• The Clipper

    The Clipper
    The Clipper was an extremely fast sailing ship that was used to transport goods across the Atlantic from New York to England, especially with the Black Ball Line. The word "clip" has to do with speed in the sailing world. In 1845, the first "extreme clipper" was launched, revolutionizing trade and transportation.
  • Elias Howe Inventor of the Sewing Machine

    Elias Howe Inventor of the Sewing Machine
    Elias Howe patented his design of the sewing machine. Howes invention helped towards the mass production of sewing machines and clothing. Before the invention was discovered and put into use, they sewn by hand which was agonizingly slow. In result, the cost of clothes became much cheaper and people were better dressed. On the flip side, it slowed the progress of the factory because it was adapted to use in the home. Elias Howes invention revolutionized the garment industry.
  • North American Telegraph Company and the Western Union Telegraph Company

    North American Telegraph Company and the Western Union Telegraph Company
    After the invention of the telegraph in 1832, many companies strived to lead this field of communication. The North American and the Western Union Telegraph Companies consolidated national networks. Together, they controlled more than one half of all telegraph lines in the United States. After the first demonstration in 1861 connections to San Francisco were completed. The telegraph, and both the North American and Western Union Telegraph Companies, had revolutionized communication forever!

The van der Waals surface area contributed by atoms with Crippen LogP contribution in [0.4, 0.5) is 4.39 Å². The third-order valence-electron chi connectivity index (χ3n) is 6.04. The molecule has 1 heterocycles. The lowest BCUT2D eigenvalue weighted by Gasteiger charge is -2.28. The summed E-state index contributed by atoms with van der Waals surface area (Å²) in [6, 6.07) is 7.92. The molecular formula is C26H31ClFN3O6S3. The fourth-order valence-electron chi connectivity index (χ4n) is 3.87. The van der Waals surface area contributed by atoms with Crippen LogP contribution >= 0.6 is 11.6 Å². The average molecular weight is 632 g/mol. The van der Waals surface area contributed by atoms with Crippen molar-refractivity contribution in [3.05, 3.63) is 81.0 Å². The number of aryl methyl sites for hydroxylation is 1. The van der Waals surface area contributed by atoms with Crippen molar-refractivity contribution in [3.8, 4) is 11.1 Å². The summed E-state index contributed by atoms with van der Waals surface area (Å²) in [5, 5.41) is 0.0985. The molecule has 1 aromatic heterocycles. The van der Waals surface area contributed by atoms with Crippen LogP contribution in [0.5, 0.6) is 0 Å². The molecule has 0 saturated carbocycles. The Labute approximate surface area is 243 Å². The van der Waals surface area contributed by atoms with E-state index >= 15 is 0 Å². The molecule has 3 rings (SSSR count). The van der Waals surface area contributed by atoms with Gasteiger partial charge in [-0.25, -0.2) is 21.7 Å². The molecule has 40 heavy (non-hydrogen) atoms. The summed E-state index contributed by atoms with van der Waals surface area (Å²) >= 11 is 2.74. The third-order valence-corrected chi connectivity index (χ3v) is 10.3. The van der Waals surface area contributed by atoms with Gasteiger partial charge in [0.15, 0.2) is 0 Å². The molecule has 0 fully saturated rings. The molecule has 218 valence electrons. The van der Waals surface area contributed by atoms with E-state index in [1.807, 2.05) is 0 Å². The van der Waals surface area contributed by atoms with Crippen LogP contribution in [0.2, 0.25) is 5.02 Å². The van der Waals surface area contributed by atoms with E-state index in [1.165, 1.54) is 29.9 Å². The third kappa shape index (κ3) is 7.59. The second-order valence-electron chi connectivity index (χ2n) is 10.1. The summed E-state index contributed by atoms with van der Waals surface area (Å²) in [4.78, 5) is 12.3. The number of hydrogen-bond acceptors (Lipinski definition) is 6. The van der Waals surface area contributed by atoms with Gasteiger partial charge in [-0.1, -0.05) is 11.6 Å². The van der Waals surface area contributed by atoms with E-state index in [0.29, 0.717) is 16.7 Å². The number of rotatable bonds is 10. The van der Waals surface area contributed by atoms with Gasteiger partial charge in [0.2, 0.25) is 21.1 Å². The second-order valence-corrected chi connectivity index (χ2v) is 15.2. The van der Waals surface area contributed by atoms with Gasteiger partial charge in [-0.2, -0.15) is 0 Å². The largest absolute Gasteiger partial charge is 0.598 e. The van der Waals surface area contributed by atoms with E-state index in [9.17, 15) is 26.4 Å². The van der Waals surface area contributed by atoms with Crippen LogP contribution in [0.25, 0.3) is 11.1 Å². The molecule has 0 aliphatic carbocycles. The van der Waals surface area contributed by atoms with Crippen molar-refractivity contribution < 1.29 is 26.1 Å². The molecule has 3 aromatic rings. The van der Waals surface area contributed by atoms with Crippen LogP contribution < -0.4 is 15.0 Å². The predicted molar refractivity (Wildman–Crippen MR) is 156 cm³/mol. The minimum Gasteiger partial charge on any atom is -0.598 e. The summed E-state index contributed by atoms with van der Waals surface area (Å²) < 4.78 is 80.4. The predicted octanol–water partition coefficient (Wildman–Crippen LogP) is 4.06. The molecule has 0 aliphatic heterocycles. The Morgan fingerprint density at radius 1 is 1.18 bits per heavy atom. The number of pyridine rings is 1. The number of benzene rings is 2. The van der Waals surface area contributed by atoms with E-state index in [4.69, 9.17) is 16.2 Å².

• The Lowell Sytem continued...

    The Lowell Sytem continued...
    and cultural opportunities. Lowell cut 25% wages, the workers responded with "The Factorie GIrls Association." Which was to rebel against Lowell. In return the New England farm girls were replaced by immigrants. The Irish came and took their jobs for low pay and longer hours.
  • The Lowell System

    The Lowell System
    The Lowell system was first an example of an planned automated factory. The machines were water powered unlike other factories. Lowell Built his factory on Charles river in Massachusetts. More factories started showing up on the Merrinick River. The workers in the factorie were mainly women. They were known as the "Lowell Mill girls." Working conditions were lousy, dangerious, and pay was minimal. The factories were successful producing a lot of textiles.Young women were provided with education
  • Graduation Act of 1854

    Graduation Act of 1854
    The Graduation Act was a bill passed to further decrease the cost of unsold public land. Buyers could buy one acre for as low as 12 cents! This also encouraged farmers to adjoin land and make sure they were not over-using their land. Settlers from Europe also came in over in flocks in light of the extremely cheap land. This Act is important since it encouraged planters during the boom, it brought immigrants, and because it brought on production in the Industrial Revolution.